It had to happen eventually. Citrix first announced that they were planning to add live video capabilities to their web conferencing products on October 6 of 2010 (as faithfully covered by yours truly). At that time they said they were shooting for availability in Q1 of 2011.
By late May of this year, they had the beta version available for testing. Naturally your dedicated correspondent tried that out and reported early findings.
And now at last we have the production version released to the public. But proving that there is much more to incorporation of video than meets the eye (ha!), it is only available in GoToMeeting. Availability in GoToWebinar and GoToTraining is now targeted for the end of 2011 or beginning of 2012 according to Bernardo de Albergaria, the VP and GM of Collaboration at Citrix Online.
I had a video conference with Bernardo and two other Citrix representatives last week to take a look at the production version. Honestly, there isn’t too much more to tell than there was in my beta review. It just works. Image quality is excellent, video lag is practically nonexistent (but I have a very high speed internet connection and a fast new computer), and usage is simplicity itself.
Citrix decided to forego many options for messing with the video image in favor of the “join and go” approach used in GoToMeeting as a whole. So you don’t set frame rates or image sizes or any other technical settings. You don’t get the choice to incrementally resize a video window (although you can choose between full screen and windowed modes). You can move video windows to any side of your screen, but you can’t change from a strip view to grid view when there are multiple presenters. You also can’t choose to expand or focus on one image out of the full set of video participants. This may annoy power users, but it will make life much easier for the average web conference participant who doesn’t want to fiddle with things.
This time around I did not see any problems with recognizing my webcam and I asked Bernardo to try unplugging his camera and replugging it during our session. GoToMeeting was able to adapt to the changes in connection status without a hiccup. So kudos there.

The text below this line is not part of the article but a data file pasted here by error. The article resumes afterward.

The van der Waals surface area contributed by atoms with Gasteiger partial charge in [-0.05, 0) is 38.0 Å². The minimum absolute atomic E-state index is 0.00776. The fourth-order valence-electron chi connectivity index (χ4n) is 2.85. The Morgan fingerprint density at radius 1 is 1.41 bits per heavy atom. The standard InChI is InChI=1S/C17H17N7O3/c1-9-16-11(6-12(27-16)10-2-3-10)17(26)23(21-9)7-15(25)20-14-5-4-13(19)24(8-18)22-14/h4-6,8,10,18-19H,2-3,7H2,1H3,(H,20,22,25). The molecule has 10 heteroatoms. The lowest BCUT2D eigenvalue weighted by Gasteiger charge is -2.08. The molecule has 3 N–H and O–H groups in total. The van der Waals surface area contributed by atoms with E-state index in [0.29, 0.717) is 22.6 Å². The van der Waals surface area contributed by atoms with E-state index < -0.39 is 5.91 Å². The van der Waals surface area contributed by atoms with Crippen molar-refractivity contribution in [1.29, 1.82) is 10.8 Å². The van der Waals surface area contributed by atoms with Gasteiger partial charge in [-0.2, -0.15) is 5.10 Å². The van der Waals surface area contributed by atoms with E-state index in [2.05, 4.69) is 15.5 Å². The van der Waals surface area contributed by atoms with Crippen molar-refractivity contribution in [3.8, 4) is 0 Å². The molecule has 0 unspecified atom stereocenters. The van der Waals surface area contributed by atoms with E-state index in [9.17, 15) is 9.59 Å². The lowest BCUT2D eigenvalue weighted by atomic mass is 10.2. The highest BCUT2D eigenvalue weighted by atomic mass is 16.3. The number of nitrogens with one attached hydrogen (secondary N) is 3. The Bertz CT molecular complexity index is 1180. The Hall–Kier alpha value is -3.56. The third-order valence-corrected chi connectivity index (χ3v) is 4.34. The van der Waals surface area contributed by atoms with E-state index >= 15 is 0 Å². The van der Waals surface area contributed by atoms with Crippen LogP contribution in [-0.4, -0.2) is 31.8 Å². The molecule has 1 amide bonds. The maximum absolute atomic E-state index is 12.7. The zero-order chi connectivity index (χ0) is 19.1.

I asked Bernardo what took so long in finishing the production version. He said one of the biggest hurdles was programming the video on how to react to and cope with different participant bandwidths. The video stream and display continuously adjusts to match the bandwidth of each viewer. It goes through a combination of image quality step-downs as needed. This may result in lower frame rates, lower resolution, and in the worst cases, pixelation or stop/start of the image. Priority is given to the audio stream, so video will suffer on an extremely poor connection. But in a high bandwidth scenario, it looks great.
The video capabilities are standard with both the Windows and Mac versions of GoToMeeting at no additional charge over the standard use license. I asked about use on mobile devices and Bernardo said that HDFaces support for the iPad is targeted for Q1 of 2012, while other devices may be supported later.
I don’t always think that video is such a great idea for large public webinars, but it can be a marvelous addition to collaborative sessions with people you know and work with. So the addition of the feature for all GoToMeeting users is a welcome enhancement. You should definitely check it out.